half second, completely displaying each page within 30 seconds, and allowing the typical user to complete an e-commerce sales within two minutes. As with the informal quality risks analysis process, once the quality subcharacteristics are identified, stakeholders should determine the priority levels associated with testing each area.
On very structured development projects, you can formalize the quality risks analysis process by using Failure Mode and Effect Analysis (FMEA). Figure 1 shows an example of a FMEA chart for a hypothetical word processor. Ideally, all the stakeholders perform the FMEA in a group meeting. Once again, you should prioritize the myriad quality risks to identify the most important areas for testing. In a FMEA chart, the Risk Priority Number is the product of three factors, Severity, Priority, and Likelihood, as describe above.
Any of these techniques can become time consuming, confusing, and cumbersome if you try to go into too much detail in the failure modes or quality subcharacteristics. Focus on relatively high-level descriptions. "Misspelled user messages," is good. Trying to list every possible misspelling that could occur in each error message would be bad. The objective is not to try to document bugs you haven't even found yet, but rather to focus test development and execution activities.
Not every quality risk can be a high priority. When discussing risks to system quality, I don't ask people, "Do you want us to make sure this area works?" In the absence of trade-offs, everyone wants better quality. Setting the standard for quality higher requires more money spent on testing, pushes out the release date, and can distract from more important priorities—like focusing the team on the next release. To determine the real priority of a potential problem, ask people, "How much money, time, and attention would you be willing to give to problems in this area? Would you pay for an extra tester to look for bugs in this area, and would you delay shipping the product if that tester succeed in finding bugs?" While achieving better quality generates a positive return on investment in the long run, as with the stock market, you get a better return on investment where the risk is higher. Happily, unlike the stock market, the risk of your test effort failing does not increase when you take on the most important risks to system quality, but rather your chances of test success increase.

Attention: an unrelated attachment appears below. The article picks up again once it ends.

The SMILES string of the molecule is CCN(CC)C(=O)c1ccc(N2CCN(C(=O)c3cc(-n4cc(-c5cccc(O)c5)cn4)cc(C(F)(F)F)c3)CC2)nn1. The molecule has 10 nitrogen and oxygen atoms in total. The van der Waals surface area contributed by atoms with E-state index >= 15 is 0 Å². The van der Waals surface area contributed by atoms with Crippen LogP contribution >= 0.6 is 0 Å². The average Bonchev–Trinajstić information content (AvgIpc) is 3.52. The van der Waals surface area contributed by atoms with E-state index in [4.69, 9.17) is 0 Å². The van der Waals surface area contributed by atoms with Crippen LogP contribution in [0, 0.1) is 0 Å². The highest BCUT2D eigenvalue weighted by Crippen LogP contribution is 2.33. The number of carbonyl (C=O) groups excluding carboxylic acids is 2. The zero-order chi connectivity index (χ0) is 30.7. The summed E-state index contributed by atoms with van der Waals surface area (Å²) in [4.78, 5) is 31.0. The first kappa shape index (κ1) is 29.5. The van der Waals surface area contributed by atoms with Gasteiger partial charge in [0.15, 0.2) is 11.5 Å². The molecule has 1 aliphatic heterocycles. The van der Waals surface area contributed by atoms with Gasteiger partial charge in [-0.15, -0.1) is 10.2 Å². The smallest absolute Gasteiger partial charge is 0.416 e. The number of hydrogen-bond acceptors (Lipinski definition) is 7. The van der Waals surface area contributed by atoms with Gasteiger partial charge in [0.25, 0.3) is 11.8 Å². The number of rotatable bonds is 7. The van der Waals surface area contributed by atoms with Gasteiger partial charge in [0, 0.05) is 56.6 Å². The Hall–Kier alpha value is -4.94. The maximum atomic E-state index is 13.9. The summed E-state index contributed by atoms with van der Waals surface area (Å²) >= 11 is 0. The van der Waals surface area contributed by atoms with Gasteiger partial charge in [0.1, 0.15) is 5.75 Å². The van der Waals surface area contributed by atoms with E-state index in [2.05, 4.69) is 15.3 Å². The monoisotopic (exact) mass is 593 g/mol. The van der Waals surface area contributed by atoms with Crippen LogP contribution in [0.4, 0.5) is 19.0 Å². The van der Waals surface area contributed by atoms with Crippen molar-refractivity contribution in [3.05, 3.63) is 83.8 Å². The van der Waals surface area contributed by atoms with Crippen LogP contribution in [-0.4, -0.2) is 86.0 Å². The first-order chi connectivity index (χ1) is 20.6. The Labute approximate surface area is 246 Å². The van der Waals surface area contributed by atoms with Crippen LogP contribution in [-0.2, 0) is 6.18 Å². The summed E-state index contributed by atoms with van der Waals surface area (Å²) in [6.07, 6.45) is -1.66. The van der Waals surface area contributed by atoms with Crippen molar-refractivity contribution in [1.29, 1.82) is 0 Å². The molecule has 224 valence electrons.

Whatever risk analysis process you chose, at the end you should have a ranking of risks (or quality subcharacteristics) by priority. These risk priorities will help you winnow down the test effort from everything you conceivably could test to some manageable, agreed-upon list of what you should test . You should test the high priority risks items extensively, the medium priority risk items broadly, and the low priority risks items in a cursory fashion. The items that pose little if any risk to the quality of the system should receive none of your scare time, resources, and attention at all. For more information on these quality risk analysis techniques, see my first book, Managing the Testing Process , my new book, Critical Testing Processes Volume I, or D.H. Stamatis’ book, Failure Mode and Effect Analysis .
Building on Your Foundation
A well-defined, properly prioritized list of quality risks is the foundation of your test effort. Understanding the importance of each quality risks to your customers allows you to build a high-fidelity test system, predictive of the customer's experience of quality. In construction, sound building techniques are required to construct a trus tworthy house on a good foundation. Likewise, you now need to apply
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